Path 1, my chosen path for several years was be a victim, complain about it, argue about it, fight it, lament it, and then hope and pray that through some godly miracle, the other person will finally see the light and change and make me happy (not happening). Path 2 was: deal with the shit effectively.

Path 2 allowed me to complain about it, argue about it, fight it, lament it, and kick the floor, but it required me to get it out of my system by EFFECTIVELY processing it, and then MOVE ON. People that choose Path 1 don’t like the “move one” part.

But when we do move on, one day we realize you simply don’t need it because we’ve grown through it. We’ve felt the pain, let it shake us to our core, and then we reach the first moment of real choice: Do I stay a victim? Do I stay powerless? Do I stay irresponsible? Or do I choose a different story now?

Everyone makes that choice to stay a victim or to move on. Most people like being the victim and subconsciously rationalize that it’s just too hard to grow up and take responsibility for themselves, so instead of doing anything effective, they continue to complain like a helpless victim and continue to make life “wrong”. I did that for the majority of my life. What I didn’t realize is that the prison I thought I was in was a prison of my own doing. No one forced me into it.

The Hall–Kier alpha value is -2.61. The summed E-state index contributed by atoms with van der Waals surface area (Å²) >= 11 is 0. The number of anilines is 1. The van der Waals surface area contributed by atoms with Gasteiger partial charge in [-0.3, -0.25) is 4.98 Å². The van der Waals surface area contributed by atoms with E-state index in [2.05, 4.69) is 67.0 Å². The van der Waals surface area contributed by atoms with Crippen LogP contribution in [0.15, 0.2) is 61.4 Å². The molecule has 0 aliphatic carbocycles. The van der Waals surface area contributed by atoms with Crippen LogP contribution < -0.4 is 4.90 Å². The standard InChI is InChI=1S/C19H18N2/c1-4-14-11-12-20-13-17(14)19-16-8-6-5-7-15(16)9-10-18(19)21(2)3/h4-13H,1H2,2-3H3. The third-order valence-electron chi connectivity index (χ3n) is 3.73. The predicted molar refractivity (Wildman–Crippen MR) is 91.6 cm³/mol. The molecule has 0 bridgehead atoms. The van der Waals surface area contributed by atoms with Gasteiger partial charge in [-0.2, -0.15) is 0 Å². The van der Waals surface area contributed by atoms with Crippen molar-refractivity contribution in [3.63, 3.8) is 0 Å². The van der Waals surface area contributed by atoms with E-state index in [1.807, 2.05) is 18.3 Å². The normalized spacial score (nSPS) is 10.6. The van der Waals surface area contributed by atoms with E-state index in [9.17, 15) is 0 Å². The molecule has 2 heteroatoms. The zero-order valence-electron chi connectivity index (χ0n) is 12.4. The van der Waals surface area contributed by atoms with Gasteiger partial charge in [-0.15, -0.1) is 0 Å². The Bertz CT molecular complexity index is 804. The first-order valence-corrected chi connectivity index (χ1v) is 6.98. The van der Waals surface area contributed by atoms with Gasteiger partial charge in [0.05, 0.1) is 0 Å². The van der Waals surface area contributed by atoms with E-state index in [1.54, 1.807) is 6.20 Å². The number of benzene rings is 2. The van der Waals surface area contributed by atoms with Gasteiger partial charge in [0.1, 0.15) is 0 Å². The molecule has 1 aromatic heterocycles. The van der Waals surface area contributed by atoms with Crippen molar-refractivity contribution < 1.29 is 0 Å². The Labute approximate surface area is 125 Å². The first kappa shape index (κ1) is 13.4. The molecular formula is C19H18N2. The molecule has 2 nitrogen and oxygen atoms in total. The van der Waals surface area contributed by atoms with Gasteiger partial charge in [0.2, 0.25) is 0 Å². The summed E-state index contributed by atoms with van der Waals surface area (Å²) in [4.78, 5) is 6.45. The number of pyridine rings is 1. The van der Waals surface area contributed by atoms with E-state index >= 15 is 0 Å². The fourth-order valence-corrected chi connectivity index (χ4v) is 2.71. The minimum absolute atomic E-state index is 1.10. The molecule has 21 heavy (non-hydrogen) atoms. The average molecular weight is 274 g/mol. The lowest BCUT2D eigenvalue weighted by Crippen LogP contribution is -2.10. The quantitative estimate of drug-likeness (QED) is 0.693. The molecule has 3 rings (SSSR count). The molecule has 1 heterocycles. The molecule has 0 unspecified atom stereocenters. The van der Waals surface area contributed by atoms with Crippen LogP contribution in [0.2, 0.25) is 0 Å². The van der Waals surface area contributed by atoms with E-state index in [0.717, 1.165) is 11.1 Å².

The past few months, I’ve had some time to do some inner reflection and really question what it is that I was trying to get out of all of this and the answer was simply, “JOY”. I want an inner peace and joy that cannot be shaken by external circumstances. And allowing external circumstances to shake my joy was me working against my goals. The hard part about all of this is, again, all about CHOICE. If my unshakeable inner peace and joy is my goal, what am I willing to do to achieve it? Do I continue down a path that clearly wasn’t working? Or do I choose another completely different path? A NEW way of thinking?

A new way of thinking is hard, because our brains are hardwired to take the blame path. It’s all based on fight/flight, and while it is natural, it’s also primitive, and we need to evolve or we will suffer. The solution is not to “delete” these patterns (we can’t) but to create new ones. This is the challenge, but this is where your control is.